Liang, George C.; Barr, Walter G.
Psoriasis is a common form of chronic dermatitis affecting approximately 1%–3% of the population (1). Inflammatory arthritis has been reported to occur in 7%–42% of patients with psoriasis, and the prevalence of psoriatic arthritis in the general population is estimated from 0.04% to 0.08% (2). Sulfasalazine, methotrexate, cyclosporine A, retinoid, vitamin D derivatives, and corticosteroids have been shown to be effective for the treatment of both psoriasis and psoriatic arthritis (3). Other remedies are not convincingly effective or only effective for either skin or joint disease, but not both. Etanercept (Enbrel) has recently been added to the list of medications effective for both psoriasis and psoriatic arthritis (4).
Leflunomide is a new disease-modifying anti-rheumatic drug (DMARD) approved for the treatment of rheumatoid arthritis (5). The active metabolite of leflunomide, A77 1726, inhibits dihydroorotate dehydrogenase, an important enzyme for de novo biosynthesis of pyrimidine nucleotides. It thus regulates mitogen induced T-cell proliferation because entering into the S phase of the cell cycle from G1 requires expansion of pyrimidine pools (6, 7). Psoriasis and/or psoriatic arthritis are now seen as autoreactive inflammatory disorders, driven by an ongoing chronic T-helper-1 (Th-1) cell response in the skin as a result of presentation of foreign antigens by antigen-presenting cells or as a result of various mechanisms of autoreactivity (2, 8). Leflunomide might, then, prove to be effective in treating both psoriasis and psoriatic arthritis.
One of our patients (case 1) requested a trial of leflunomide for her recalcitrant inflammatory polyarthritis associated with psoriasis as soon as it became commercially available. Leflunomide was started and both her psoriasis and arthritis dramatically improved within a few weeks. This success prompted us to start the open trial of leflunomide in patients with psoriasis and psoriatic arthritis.
PATIENTS AND METHODS
Twelve consecutive psoriatic arthritis patients seen in the Arthritis Clinic of Northwestern Medical Faculty Foundation, Chicago, IL, who had failed to respond to at least one DMARD, were started on leflunomide (Arava, Aventis Pharmaceuticals, Parsippany, NJ). The age, sex, ethnic origin, and duration of their skin or joint disease are listed in Table 1. The ages of these patients ranged from 40–69 years. There were 6 males and 6 females. All were Caucasians. The duration of skin disease was 3 to 40 years, and the duration of arthritis 1 to 23 years. The pattern of psoriatic arthritis was characterized as the symmetrical, polyarticular rheumatoid type in all patients.
These patients had failed to respond to 1–7 of the DMARDs auranofin, azathioprine, chloroquine, doxycycline, hydroxychloroquine, methotrexate, penicillamine, aurothioglucose, and sulfasalazine (Table 1). Nine patients failed to respond to 3 or more DMARDS. Methotrexate was given in doses ranging from 5 mg to 15 mg/wk. In those patients receiving 12.5 mg/wk or less, higher doses were limited by the following side effects: headache, gastrointestinal intolerance, stomatitis, and abnormal liver function tests. One patient with a history of hypercholesterolemia died unexpectedly 3 weeks after the initiation of leflunomide, probably due to an acute myocardial infarction (autopsy was not granted). He was excluded from the analysis.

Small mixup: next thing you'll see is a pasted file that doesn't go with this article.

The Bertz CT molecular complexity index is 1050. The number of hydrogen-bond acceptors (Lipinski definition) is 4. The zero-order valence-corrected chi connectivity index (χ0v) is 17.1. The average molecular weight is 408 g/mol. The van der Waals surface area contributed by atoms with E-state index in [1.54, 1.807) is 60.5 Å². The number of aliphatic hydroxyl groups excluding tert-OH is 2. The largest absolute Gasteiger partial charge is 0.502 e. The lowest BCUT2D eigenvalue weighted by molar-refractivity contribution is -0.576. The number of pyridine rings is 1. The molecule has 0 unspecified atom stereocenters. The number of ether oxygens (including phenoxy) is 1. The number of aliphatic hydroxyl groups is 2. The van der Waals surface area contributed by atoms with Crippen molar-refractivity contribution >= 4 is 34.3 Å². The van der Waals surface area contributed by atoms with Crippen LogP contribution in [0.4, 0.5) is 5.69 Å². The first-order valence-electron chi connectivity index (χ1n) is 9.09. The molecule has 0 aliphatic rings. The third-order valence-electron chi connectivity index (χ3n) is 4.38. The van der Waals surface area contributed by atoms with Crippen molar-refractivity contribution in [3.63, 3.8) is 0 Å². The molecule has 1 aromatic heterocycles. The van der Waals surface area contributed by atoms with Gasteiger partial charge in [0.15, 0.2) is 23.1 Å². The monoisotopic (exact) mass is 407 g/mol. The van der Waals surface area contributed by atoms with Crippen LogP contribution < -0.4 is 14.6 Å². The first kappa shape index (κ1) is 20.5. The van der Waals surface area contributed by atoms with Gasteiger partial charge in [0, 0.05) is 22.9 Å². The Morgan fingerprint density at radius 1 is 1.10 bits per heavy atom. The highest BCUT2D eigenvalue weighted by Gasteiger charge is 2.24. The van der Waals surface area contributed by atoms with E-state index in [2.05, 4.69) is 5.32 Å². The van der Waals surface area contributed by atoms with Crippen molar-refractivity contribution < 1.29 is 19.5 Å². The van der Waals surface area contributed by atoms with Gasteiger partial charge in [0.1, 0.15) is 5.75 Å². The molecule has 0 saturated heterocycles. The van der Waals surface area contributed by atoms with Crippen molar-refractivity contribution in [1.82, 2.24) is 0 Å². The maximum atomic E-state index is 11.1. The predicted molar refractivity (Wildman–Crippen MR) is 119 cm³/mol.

Leflunomide was administered using the standard rheumatoid arthritis protocol of 100 mg per day for 3 days and then 20 mg per day. When patients developed any toxicity, leflunomide was temporarily withheld until the toxicity cleared. Treatment was then resumed at a lower dose (10 mg per day, cases 2, 4, 6, and 7). Three patients were continued on previous partially successful DMARDs (azathioprine, sulfasalazine, or aurothioglucose, 1 patient each). All patients were allowed to continue analgesics or nonsteroidal anti-inflammatory drugs (Table 1). Two were on low dose prednisone (10mg per day or less).
Physicians’ global assessments of improvement of skin lesions (psoriasis) and arthritis in all patients were scored 2 to 3 months after the initiation of leflunomide according to a scale of 0–3 (0: no improvement, 1+: mild improvement, 2+: moderate improvement, 3+: marked improvement). Tender and swollen joint counts, grip strengths, patients’ and physicians’ global assessment of arthritis (0 to 10 scale, 10 being most severe) of 6 patients before and after therapy were available for statistical analysis. The tender joint count of 1 additional patient was also available for analysis. The tender joint count was performed according to American College of Rheumatology (ACR) disease activity measures with one modification; all proximal interphalangeal, metacarpophalangeal, and metatarsophalangeal joints on 1 side were counted as 1 joint area, the acromioclavicular joint was combined with the glenohumeral joint as 1 on each side, and lumbar spine and sacroiliac joints were counted as 1 joint area, with a total score of 24. The swollen joint counts were evaluated in a similar fashion except for the cervical, lumbar spine, and hip joints, which were not assessed for swelling, with a total score of 20. Grip strengths were measured by using a tailor-made hand-gripper attached to a mobile mercury sphygmomanometer with a maximum of 280 mmHg. Statistical analysis of the tender joint count, swollen joint count, patients’ global assessment, physicians’ global assessment, average of right and left grip strengths before and after therapy were analyzed using a Student’s t test for paired observations.